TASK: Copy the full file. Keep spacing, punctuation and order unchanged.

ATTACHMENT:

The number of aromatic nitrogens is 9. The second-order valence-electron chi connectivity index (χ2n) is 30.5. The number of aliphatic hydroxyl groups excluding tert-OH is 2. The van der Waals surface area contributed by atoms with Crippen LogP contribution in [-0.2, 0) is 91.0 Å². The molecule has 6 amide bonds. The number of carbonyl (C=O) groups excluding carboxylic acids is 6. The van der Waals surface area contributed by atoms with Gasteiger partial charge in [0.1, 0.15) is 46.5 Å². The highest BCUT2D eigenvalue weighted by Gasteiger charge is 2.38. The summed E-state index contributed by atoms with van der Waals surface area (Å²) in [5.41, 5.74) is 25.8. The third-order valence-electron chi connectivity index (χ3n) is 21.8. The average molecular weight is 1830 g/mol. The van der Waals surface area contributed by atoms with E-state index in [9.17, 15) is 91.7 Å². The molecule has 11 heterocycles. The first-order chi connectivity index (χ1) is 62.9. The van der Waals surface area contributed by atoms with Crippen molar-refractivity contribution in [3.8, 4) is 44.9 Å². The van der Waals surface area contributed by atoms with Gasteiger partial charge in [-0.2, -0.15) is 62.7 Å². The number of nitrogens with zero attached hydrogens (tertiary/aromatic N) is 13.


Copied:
The number of aromatic nitrogens is 9. The second-order valence-electron chi connectivity index (χ2n) is 30.5. The number of aliphatic hydroxyl groups excluding tert-OH is 2. The van der Waals surface area contributed by atoms with Crippen LogP contribution in [-0.2, 0) is 91.0 Å². The molecule has 6 amide bonds. The number of carbonyl (C=O) groups excluding carboxylic acids is 6. The van der Waals surface area contributed by atoms with Gasteiger partial charge in [0.1, 0.15) is 46.5 Å². The highest BCUT2D eigenvalue weighted by Gasteiger charge is 2.38. The summed E-state index contributed by atoms with van der Waals surface area (Å²) in [5.41, 5.74) is 25.8. The third-order valence-electron chi connectivity index (χ3n) is 21.8. The average molecular weight is 1830 g/mol. The van der Waals surface area contributed by atoms with E-state index in [9.17, 15) is 91.7 Å². The molecule has 11 heterocycles. The first-order chi connectivity index (χ1) is 62.9. The van der Waals surface area contributed by atoms with Crippen molar-refractivity contribution in [3.8, 4) is 44.9 Å². The van der Waals surface area contributed by atoms with Gasteiger partial charge in [-0.2, -0.15) is 62.7 Å². The number of nitrogens with zero attached hydrogens (tertiary/aromatic N) is 13.